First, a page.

There is no single treatment or combination of treatments that everyone will respond to. Avoiding seeking professional help does not mean ‘not wanting to recover’ – it can simply be the result of the major PTSD symptom of ‘avoidance’ – which means avoiding anything that reminds the person of the trauma, including trauma professionals. Time does heal a proportion of people with PTSD, so a person’s mind may in fact already be healing by itself.
5. I know how you feel
It’s not possible to know exactly how another person feels, or what their thoughts are, unless you ask them. In PTSD symptoms often go from one extreme to another rapidly: from being emotionally numb to being anxious and ‘on edge’, or depressed and teary, then back again. One moment someone can be unable to stop talking about the trauma, and another time they will avoid conversations about PTSD or trauma and even the slightest reminder of it. Even after asking, you might not be aware of how strong particular feelings are.
6. Why didn’t you… during (or after) the trauma
You may want to keep your belief in a ‘just world’ where bad things don’t happen to good people – or if they do, good things later happen as a result – but trauma can affect anyone, and questioning someone’s actions or blaming them for a trauma is insensitive and judgemental. Unless you were in the same situation, at exactly the same time, and with the same personal history, you don’t know how you would reacted then – or how it would be impacting you now. Trauma responses are instinctive and biologically driven rather than logical decisions, and both ‘freeze’ responses and complying with (rather than resisting) a threatening person are common. Questioning someone’s actions, or rather reactions, during or after trauma is likely to feel like adding blame to someone who may not yet understand their own reactions.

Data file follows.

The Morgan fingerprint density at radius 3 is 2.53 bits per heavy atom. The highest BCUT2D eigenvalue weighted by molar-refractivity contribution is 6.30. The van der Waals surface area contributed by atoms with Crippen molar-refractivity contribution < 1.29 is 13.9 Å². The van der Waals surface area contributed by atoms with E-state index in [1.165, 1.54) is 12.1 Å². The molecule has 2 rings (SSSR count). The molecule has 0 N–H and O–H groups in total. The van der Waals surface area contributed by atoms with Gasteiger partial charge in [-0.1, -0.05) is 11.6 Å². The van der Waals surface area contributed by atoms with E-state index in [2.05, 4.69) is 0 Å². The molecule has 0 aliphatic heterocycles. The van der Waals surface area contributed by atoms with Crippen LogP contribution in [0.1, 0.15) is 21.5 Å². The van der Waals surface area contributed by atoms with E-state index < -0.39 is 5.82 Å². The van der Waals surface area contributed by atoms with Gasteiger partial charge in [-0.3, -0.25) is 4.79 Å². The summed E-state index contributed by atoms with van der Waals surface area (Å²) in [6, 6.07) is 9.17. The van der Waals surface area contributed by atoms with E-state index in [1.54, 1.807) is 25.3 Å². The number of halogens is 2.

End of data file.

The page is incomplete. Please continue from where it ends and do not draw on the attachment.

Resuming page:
7. It wasn’t that bad
Many people with PTSD will minimize their trauma, or may not mention the extent of what happened at that time (or shortly after the trauma). Some people have amnesia for some or most of the trauma’s details as well. This is the mind’s way of protecting itself from the full horror of the trauma, and the fact it could not be avoided or escaped. Don’t fall into the same trauma-related pattern of thinking and support their belief that ‘nothing really that bad happened’, ‘it was all my fault’ or ‘it was just an auto accident’, etc. The minimization (or even total denial) may later be followed by speaking out the reality of the trauma, which can sound contradictory, confusing and be judged as ‘exaggerating’ or ‘untrue’ because it doesn’t match the previous statements – or just because it sounds too horrible to accept. This pattern of minimizing (or denying) and then re-stating the trauma is not a measure of a person’s honesty, it can simply be the result of PTSD’s symptoms: either “distorted cognitions” about the trauma and/or an “inability to remember” major parts of the trauma (amnesia). A clearer picture of the trauma will emerge in time. If a person has developed PTSD that means the trauma has had a devastating impact and was too much for the mind to handle at the time. PTSD itself is a sign that the trauma was that bad, and even worse is the fact the person is reliving parts of the experience every day.
What To Say Instead
1. I’m here for you
But only say this if you really do mean it, over the longer term.
2. I’m sorry it happened to you
Nobody ‘deserves’ to be traumatized. Nobody makes that choice.
3. How can I help?
4. I can’t fix it, but I can listen.
Remember: listening doesn’t mean offering unsolicited advice.
5. Do you have the details of a helpline you can contact if you need to?
This shouldn’t be said as a way to avoid listening, but as a backup for when nobody is available or things are very hard. Helplines often offer text message or email help, some also offer online chat too.